Guowei Lv

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null and undefined

null is a language keyword and undefined is a predefined global object.

undefined represents a system level, unexpected or error-like absence of value.

nullrepresents program-level, normal or expected absence of value.

When writing programs yourself always use null.

global object

When the JavaScript interpreter starts, it creates a new global object and gives it an initial set of properties.

In client-side JavaScript, the window object serves as the global object.

wrapper objects

Whenever you try to refer to a property of a string, number or boolean, JavaScript converts the value to an object as if by calling new String(x).

This object inherits methods and is used to resolve the property reference. Once the property has been resolved, the newly created object is discarded.

The temporary objects created when you access a property are known as wrapper objects.

var s = "test";
s.len = 4; // Create a new S = new String(s); and create a new "len" property and set it to 4, then disgard the newly created S object
var t = s.len; // Create a new S = new String(s); there is no property "len" so return undefined

type conversion idioms

x + "" // Same as String(x)
+x     // Same as Number(x)
!!x    // Same as Boolean(x)

variable declaration

Before use a variable in JavaScript program, you should declare it.

var i, sum;

If you don’t specify an initial value for a variable with the var statement, the variable will be undefined.

function scope and hoisting

In some C-like programming languages, each block of code within curly braces has its own scope, and variables are not visible outside of the block in which they are declared.

This is called block scope, and JavaScript does not have it.

Instead, JavaScript uses function scope: variables are visible within the function in which they are defined and within any functions that are nested within that function.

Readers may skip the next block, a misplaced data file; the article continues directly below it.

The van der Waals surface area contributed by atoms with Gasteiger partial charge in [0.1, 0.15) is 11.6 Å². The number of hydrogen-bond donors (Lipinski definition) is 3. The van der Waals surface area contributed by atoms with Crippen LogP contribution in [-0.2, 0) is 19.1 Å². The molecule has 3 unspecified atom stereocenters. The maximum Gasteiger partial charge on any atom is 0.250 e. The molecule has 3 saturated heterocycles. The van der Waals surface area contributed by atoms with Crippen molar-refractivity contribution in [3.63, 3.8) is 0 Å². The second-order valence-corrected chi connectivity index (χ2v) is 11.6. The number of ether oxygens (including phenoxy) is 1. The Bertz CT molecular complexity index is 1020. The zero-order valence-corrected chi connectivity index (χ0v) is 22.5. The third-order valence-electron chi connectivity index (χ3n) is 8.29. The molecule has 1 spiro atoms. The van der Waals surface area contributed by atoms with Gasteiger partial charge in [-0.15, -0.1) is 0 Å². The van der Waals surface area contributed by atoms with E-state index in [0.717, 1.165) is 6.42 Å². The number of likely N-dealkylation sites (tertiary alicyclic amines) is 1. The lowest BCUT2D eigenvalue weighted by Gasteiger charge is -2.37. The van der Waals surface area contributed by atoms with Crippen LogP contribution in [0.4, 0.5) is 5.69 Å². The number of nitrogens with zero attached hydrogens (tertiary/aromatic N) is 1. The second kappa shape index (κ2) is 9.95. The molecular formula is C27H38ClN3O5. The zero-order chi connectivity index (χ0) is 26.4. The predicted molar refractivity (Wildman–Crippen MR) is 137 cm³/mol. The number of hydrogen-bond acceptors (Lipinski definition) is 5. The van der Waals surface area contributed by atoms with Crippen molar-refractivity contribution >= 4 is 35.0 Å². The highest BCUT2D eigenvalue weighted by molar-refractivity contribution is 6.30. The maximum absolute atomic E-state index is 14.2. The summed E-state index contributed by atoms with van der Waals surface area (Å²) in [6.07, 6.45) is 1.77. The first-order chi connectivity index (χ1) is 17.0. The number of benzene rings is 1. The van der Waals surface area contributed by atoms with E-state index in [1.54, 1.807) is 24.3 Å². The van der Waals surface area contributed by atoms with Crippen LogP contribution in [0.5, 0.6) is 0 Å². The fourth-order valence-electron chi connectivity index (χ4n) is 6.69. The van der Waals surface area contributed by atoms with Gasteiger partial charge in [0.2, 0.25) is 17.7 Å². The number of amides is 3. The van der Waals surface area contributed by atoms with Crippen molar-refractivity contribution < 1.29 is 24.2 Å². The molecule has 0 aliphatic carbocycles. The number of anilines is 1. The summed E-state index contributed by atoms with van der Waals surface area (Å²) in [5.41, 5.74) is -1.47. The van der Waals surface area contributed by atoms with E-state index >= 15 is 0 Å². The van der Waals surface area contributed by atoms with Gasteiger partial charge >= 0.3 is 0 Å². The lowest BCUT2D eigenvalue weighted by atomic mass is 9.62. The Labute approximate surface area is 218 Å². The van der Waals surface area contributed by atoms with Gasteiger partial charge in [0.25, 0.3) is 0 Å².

JavaScript code behaves as if all variable declarations in a function(but not any associated assignments) are “hoisted” to the top of the function.

var scope = "global";
function f() {
  console.log(scope);   // Prints "undefined" not "global"
  var scope = "local";  // Variable initialized here, but defined everywhere
  console.log(scope);   // Prints "local"
}

as if

var scope = "global";
function f() {
  var scope;
  console.log(scope);   // Local variable is declared at the top of the function
  scope = "local";      // It exists here but still has "undefined" value
  console.log(scope);   // Prints "local"
}

object literals

The easiest way to create an object is to include an object literal in your JavaScript code.

var empty = {};
var point = {x: 0, y: 0};

creating objects with new

var o = new Object();      // Create an empty object: same as {}
var a = new Array();       // Create an empty array: same as []
var d = new Date();        // Create a Date object representing the current time
var r = new RegExp("js");  // Create a RegExp object for pattern matching

prototypes

Every JavaScript object has a second JavaScript object associated with it. This second object is known as a prototype, and the first object inherits properties from the prototype.

All objects created by object literals have the same prototype object Object.prototype.

Objects created using the new keyword and a constructor invocation use the value of the property property of the constructor function as their prototype. For example, the object created by new Array() uses Array.prototype as its prototype.

Object.create()

ECMAScript 5 defines a method, Object.create() that creates a new object, using its first argument as the prototype of that object.

var o1 = Object.create({x:1, y:2});        // o1 inherits properties x and y
var o2 = Object.create(null);              // o2 inherits no props or methods
var o3 = Object.create(Object.prototype);  // o3 is like {} or new Object

testing properties

  1. Use the in operator.

Returns true if the object has an own property or an inherited property by that name.

var o = {x: 1};
"x" in o;        // true
"toString" in o; // true
"y" in o;        // false
2. Use method hasOwnProperty()